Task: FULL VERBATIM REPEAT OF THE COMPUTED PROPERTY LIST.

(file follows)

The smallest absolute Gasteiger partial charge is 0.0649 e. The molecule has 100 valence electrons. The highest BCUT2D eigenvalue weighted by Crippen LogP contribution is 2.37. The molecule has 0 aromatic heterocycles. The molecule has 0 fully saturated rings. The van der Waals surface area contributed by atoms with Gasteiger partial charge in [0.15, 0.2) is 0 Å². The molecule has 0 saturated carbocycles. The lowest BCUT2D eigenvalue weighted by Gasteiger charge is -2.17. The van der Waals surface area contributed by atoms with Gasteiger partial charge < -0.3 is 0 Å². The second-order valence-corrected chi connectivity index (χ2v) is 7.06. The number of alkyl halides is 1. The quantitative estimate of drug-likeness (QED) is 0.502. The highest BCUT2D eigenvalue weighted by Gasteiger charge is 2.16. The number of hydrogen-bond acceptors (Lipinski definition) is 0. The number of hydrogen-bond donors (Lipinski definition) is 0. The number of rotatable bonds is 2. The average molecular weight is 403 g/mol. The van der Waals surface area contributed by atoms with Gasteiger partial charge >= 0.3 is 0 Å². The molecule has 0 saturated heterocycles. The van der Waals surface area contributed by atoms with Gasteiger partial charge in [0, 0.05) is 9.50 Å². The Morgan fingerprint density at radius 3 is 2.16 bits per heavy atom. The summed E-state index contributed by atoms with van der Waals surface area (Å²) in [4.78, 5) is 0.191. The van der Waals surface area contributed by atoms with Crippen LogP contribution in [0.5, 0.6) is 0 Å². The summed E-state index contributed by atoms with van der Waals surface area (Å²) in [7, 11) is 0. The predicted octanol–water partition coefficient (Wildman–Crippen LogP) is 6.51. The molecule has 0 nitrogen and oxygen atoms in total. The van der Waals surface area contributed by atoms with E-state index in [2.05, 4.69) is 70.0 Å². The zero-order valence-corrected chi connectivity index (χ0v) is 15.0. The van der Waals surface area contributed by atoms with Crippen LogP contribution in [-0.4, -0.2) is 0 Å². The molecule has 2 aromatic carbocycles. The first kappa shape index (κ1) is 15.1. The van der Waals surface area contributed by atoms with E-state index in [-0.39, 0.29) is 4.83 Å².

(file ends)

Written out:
The smallest absolute Gasteiger partial charge is 0.0649 e. The molecule has 100 valence electrons. The highest BCUT2D eigenvalue weighted by Crippen LogP contribution is 2.37. The molecule has 0 aromatic heterocycles. The molecule has 0 fully saturated rings. The van der Waals surface area contributed by atoms with Gasteiger partial charge in [0.15, 0.2) is 0 Å². The molecule has 0 saturated carbocycles. The lowest BCUT2D eigenvalue weighted by Gasteiger charge is -2.17. The van der Waals surface area contributed by atoms with Gasteiger partial charge < -0.3 is 0 Å². The second-order valence-corrected chi connectivity index (χ2v) is 7.06. The number of alkyl halides is 1. The quantitative estimate of drug-likeness (QED) is 0.502. The highest BCUT2D eigenvalue weighted by Gasteiger charge is 2.16. The number of hydrogen-bond acceptors (Lipinski definition) is 0. The number of hydrogen-bond donors (Lipinski definition) is 0. The number of rotatable bonds is 2. The average molecular weight is 403 g/mol. The van der Waals surface area contributed by atoms with Gasteiger partial charge >= 0.3 is 0 Å². The molecule has 0 saturated heterocycles. The van der Waals surface area contributed by atoms with Gasteiger partial charge in [0, 0.05) is 9.50 Å². The Morgan fingerprint density at radius 3 is 2.16 bits per heavy atom. The summed E-state index contributed by atoms with van der Waals surface area (Å²) in [4.78, 5) is 0.191. The van der Waals surface area contributed by atoms with Crippen LogP contribution in [0.5, 0.6) is 0 Å². The summed E-state index contributed by atoms with van der Waals surface area (Å²) in [7, 11) is 0. The predicted octanol–water partition coefficient (Wildman–Crippen LogP) is 6.51. The molecule has 0 nitrogen and oxygen atoms in total. The van der Waals surface area contributed by atoms with E-state index in [2.05, 4.69) is 70.0 Å². The zero-order valence-corrected chi connectivity index (χ0v) is 15.0. The van der Waals surface area contributed by atoms with Crippen LogP contribution in [-0.4, -0.2) is 0 Å². The molecule has 2 aromatic carbocycles. The first kappa shape index (κ1) is 15.1. The van der Waals surface area contributed by atoms with E-state index in [-0.39, 0.29) is 4.83 Å².